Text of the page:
Soybeans, Cars, Planes, and "To Hell With Wall Street"
Mike Mish Shedlock
Trump imposed another $50 billion tariffs on China, as noted yesterday.
Today, Beijing Hit Back at the U.S. with tariffs on an equivalent $50 billion of goods.
While the Trump list would affect 1,300 categories of goods, China critically is targeting a narrower range of 106 types of U.S. goods, many of them high-profile. Soybeans and smaller commercial passenger planes, mostly made by Boeing Co. , are the most valuable U.S. exports to China, worth nearly $23 billion last year.
Also prominent in China’s retaliation are sport-utility vehicles and other agricultural products, from beef to sorghum—goods that were chosen to hit U.S. states that supported President Donald Trump, according to people familiar with Beijing’s plans.
Not a Trade War
Mercy me. Don't call this a trade war. It's really a peanut butter sandwich.
Trade Dispute Will Hit Automakers
If a tit-for-tat tariff dispute between the two countries erupts into a full-blown trade war, auto production in both will be affected, but U.S. factories would feel the strongest effect because China imports nearly 270,000 U.S. vehicles, worth $11 billion, and sends relatively few back.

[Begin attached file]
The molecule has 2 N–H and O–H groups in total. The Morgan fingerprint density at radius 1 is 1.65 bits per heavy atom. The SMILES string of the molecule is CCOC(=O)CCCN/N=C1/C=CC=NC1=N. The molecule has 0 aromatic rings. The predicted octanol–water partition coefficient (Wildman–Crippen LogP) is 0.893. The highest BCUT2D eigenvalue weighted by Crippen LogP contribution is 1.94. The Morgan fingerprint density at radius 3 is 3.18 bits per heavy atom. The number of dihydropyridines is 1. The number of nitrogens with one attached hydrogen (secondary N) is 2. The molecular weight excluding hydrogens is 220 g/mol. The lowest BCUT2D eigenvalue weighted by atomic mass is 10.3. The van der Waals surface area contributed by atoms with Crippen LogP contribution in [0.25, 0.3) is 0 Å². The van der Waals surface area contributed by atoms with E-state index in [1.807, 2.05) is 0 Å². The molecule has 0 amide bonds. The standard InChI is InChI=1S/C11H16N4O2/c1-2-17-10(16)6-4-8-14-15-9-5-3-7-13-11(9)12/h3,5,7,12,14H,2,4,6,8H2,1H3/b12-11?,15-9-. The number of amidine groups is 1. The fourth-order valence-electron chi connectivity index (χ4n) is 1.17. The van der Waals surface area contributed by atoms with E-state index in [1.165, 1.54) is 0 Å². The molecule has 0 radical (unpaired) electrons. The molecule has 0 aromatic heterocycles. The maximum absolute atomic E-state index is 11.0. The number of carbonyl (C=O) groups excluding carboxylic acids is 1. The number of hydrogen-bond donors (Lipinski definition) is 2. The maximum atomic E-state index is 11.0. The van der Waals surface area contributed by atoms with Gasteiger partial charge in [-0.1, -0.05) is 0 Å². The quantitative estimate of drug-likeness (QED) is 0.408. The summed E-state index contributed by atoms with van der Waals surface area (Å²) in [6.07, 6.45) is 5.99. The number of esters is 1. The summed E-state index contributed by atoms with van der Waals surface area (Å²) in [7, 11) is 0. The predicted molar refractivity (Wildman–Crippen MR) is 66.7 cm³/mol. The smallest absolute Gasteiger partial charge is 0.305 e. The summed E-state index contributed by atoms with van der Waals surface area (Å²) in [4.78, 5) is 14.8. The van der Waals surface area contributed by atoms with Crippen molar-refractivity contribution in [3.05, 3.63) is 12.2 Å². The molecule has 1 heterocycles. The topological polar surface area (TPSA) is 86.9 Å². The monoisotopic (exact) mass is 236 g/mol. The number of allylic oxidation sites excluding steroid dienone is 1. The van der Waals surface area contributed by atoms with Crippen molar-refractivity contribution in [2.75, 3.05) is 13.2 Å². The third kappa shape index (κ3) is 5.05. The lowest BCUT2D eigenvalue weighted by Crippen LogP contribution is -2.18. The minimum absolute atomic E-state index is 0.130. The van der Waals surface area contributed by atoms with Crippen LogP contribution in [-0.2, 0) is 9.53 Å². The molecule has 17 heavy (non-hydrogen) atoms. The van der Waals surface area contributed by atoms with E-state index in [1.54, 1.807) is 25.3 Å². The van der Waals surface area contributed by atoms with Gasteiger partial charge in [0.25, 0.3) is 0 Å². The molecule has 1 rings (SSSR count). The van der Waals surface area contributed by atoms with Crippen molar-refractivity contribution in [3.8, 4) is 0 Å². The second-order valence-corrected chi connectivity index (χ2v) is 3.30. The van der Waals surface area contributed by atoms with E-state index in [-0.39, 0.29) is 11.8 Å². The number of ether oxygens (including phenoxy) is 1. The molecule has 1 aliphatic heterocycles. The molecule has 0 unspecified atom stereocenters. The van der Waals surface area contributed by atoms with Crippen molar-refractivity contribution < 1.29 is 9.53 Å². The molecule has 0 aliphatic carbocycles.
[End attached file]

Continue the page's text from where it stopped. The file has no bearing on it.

Tesla’s California plant, which ships an estimated 15,000 cars a year to China, as well as BMW’s South Carolina facility and Daimler AG’s Alabama factory, could lose hundreds of millions of dollars’ worth of production if China goes ahead with its threat to double import tariffs. All three export high-margin luxury models, many of them sport utility vehicles, to China.
Ford’s problem is twofold, involving both imports of premium Lincoln vehicles to China and a plan to export low-cost Focus compacts from China to the United States.
Barclays auto analyst Brian Johnson, in an investor note on Wednesday, predicted that Tesla “would bear the brunt of any increased auto tariff on a relative basis,” with China accounting for 17 percent of the company’s revenue.
To Hell With Wall Street
Steve Bannon chimed in with a "brilliant" comment: "To hell with Wall Street".
“Ask the working people in Ohio, Pennsylvania and Michigan about Wall Street. Wall Street supported and cheered on the export of their jobs. To hell with Wall Street if they don’t like it. It’s time somebody stood up to them and Donald Trump is the perfect guy. Wall Street is always short term. Trump is trying to protect the beating heart of American capitalism - our innovation.”
Brilliant. Let's shoot ourselves in the foot.
We will not label that a peanut butter sandwich. Instead, we call that "winning".
Mike "Mish" Shedlock